Likely published around the time of the Cuban Missile Crisis, this is a c. 1962 Office of Civil Defense, Fort Worth and Tarrant County evacuation map of Fort Worth, Texas. Red arrows indicate major roads designated as evacuation routes, called 'escapeways,' meant to be one-way streets for funneling people away from downtown Fort Worth in the event of an impending hydrogen bomb attack. Twelve key steps appear along the right side and proclaim in short, easy to understand phrases how the evacuation would ideally proceed and the meaning of different signals, such as the 'Alert Signal' and the 'Take Cover Signal'.
Information on the verso provides a more detailed explanation of the evacuation plan. It also states, in capital letters, that 'the 'duck and cover' scheme is no longer safe – 'you must get away'. It continues,
An estimate of the situation indicates that Seventh and Main Street in downtown Fort Worth as a probable target for a nuclear weapon. The more distance you can put between you and downtown Seventh and Main at this critical time, the better your chance of survival. Due to geographical location the Fort Worth area can be reasonably sure of approximately two hour's warning time.
The verso text also addresses the question of nuclear fallout, stating, 'In all probability the cloud resulting from a nuclear burst would move east by northeast from Fort Worth'.
The Office of Civil Defense
The Office of Civil Defense (1961 - 1964) was a U.S. government agency that was part of the U.S. Department of Defense. Founded on August 1, 1961, the Office of Civil Defense replaced the Office of Civil and Defense Mobilization. The agency can trace its lineage back to May 1941 when President Franklin D. Roosevelt established an agency with responsibilities including planning medical care for civilians and community health programs in preparation for a possible military attack on the United States. In May 1962 the Office of Civil Defense was organized into eight administrative regions, which allowed the agency to better coordinate local training and resources, manage distribution of funds, and support planning and execution by state and local agencies.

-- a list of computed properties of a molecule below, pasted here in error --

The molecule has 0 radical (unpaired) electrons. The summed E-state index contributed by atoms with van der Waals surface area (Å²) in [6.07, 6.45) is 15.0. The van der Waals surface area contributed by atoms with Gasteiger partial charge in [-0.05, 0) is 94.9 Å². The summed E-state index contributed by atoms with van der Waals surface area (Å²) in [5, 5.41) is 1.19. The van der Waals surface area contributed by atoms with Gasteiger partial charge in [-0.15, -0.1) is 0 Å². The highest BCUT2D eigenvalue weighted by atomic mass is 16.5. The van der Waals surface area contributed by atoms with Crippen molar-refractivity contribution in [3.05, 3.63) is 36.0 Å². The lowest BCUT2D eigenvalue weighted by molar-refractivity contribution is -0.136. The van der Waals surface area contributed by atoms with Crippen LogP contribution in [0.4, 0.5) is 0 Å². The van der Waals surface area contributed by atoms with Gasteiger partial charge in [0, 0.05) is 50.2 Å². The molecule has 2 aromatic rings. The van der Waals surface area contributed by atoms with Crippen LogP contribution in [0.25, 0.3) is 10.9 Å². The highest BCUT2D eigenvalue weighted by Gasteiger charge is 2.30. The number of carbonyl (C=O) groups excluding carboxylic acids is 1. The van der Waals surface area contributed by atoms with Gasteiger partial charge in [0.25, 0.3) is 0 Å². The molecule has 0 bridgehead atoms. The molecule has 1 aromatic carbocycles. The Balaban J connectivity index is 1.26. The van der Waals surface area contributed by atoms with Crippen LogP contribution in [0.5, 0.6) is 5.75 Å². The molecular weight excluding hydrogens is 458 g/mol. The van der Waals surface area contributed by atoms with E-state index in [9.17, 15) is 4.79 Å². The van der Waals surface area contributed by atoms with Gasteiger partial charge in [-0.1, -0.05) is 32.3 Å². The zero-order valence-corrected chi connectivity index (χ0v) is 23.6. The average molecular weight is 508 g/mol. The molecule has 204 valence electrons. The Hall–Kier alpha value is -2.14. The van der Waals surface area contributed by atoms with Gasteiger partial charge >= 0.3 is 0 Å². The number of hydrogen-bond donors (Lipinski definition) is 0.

The Cuban Missile Crisis
The Cuban Missile Crisis lasted for thirteen days in October 1962, from the 16th through the 28th. A confrontation between the United States and the Soviet Union, this two-week span is considered the closest the two superpowers ever came to a full-scale nuclear war. The Crisis was ignited by Soviet ambitions to deploy ballistic missiles in Cuba, which were spurred by American deployments of Jupiter ballistic missiles in Italy and Turkey and the failed 1961 Bay of Pigs invasion. American President John F. Kennedy declared that the United States would not tolerate offensive weapons in Cuba and ordered a naval blockade of the island. Kennedy and Soviet Premier Nikita Khrushchev came to an agreement after several days of negotiations, whereby the Soviets agreed to remove all their offensive weapons in Cuba (to be verified by the United Nations) and the U.S. publicly declared that they would never again attempt an invasion of the island. In secret, the U.S. agreed to dismantle the Jupiter missiles in Turkey, and it is speculated that the missiles in Italy were also included in the agreement. The negotiations also resulted in the creation of the Moscow-Washington hotline.
Publication History and Census
This map was created for and published by the Office of Civil Defense, Fort Worth and Tarrant County, Texas c. 1962. This is the only known cataloged example.
Very good. Light wear along original fold lines. Text on verso.